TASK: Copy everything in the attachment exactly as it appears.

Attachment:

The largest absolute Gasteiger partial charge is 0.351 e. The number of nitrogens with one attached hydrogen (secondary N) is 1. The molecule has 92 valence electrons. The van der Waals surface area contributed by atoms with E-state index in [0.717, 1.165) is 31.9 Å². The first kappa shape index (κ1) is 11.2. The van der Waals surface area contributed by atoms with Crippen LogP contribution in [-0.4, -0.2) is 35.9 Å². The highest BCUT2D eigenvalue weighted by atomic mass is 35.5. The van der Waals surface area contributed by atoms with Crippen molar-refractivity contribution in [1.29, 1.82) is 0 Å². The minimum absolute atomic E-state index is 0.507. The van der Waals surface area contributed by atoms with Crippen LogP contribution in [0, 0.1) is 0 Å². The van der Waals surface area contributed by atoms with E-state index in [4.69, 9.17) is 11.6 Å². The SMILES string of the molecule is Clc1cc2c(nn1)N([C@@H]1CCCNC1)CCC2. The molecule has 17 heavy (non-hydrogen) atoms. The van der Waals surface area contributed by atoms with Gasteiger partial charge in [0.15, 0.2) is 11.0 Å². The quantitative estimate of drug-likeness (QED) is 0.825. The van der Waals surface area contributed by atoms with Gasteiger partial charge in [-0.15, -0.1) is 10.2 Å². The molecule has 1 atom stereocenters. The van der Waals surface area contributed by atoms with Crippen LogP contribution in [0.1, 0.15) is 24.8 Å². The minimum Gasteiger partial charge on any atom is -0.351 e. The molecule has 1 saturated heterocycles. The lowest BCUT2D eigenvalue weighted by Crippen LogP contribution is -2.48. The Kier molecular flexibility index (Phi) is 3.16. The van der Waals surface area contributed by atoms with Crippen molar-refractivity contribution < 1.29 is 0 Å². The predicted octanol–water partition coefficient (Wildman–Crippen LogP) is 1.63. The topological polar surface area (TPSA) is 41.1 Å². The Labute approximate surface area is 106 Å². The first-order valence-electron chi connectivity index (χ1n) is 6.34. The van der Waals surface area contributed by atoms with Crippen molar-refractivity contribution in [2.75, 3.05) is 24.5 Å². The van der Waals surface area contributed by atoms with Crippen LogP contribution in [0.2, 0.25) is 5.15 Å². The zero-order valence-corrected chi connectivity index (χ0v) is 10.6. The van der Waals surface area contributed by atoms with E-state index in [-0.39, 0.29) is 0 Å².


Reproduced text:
The largest absolute Gasteiger partial charge is 0.351 e. The number of nitrogens with one attached hydrogen (secondary N) is 1. The molecule has 92 valence electrons. The van der Waals surface area contributed by atoms with E-state index in [0.717, 1.165) is 31.9 Å². The first kappa shape index (κ1) is 11.2. The van der Waals surface area contributed by atoms with Crippen LogP contribution in [-0.4, -0.2) is 35.9 Å². The highest BCUT2D eigenvalue weighted by atomic mass is 35.5. The van der Waals surface area contributed by atoms with Crippen molar-refractivity contribution in [1.29, 1.82) is 0 Å². The minimum absolute atomic E-state index is 0.507. The van der Waals surface area contributed by atoms with Crippen LogP contribution in [0, 0.1) is 0 Å². The van der Waals surface area contributed by atoms with E-state index in [4.69, 9.17) is 11.6 Å². The SMILES string of the molecule is Clc1cc2c(nn1)N([C@@H]1CCCNC1)CCC2. The molecule has 17 heavy (non-hydrogen) atoms. The van der Waals surface area contributed by atoms with Gasteiger partial charge in [0.15, 0.2) is 11.0 Å². The quantitative estimate of drug-likeness (QED) is 0.825. The van der Waals surface area contributed by atoms with Gasteiger partial charge in [-0.15, -0.1) is 10.2 Å². The molecule has 1 atom stereocenters. The van der Waals surface area contributed by atoms with Crippen LogP contribution in [0.1, 0.15) is 24.8 Å². The minimum Gasteiger partial charge on any atom is -0.351 e. The molecule has 1 saturated heterocycles. The lowest BCUT2D eigenvalue weighted by Crippen LogP contribution is -2.48. The Kier molecular flexibility index (Phi) is 3.16. The van der Waals surface area contributed by atoms with Crippen molar-refractivity contribution < 1.29 is 0 Å². The predicted octanol–water partition coefficient (Wildman–Crippen LogP) is 1.63. The topological polar surface area (TPSA) is 41.1 Å². The Labute approximate surface area is 106 Å². The first-order valence-electron chi connectivity index (χ1n) is 6.34. The van der Waals surface area contributed by atoms with Crippen molar-refractivity contribution in [2.75, 3.05) is 24.5 Å². The van der Waals surface area contributed by atoms with Crippen LogP contribution in [0.2, 0.25) is 5.15 Å². The zero-order valence-corrected chi connectivity index (χ0v) is 10.6. The van der Waals surface area contributed by atoms with E-state index in [-0.39, 0.29) is 0 Å².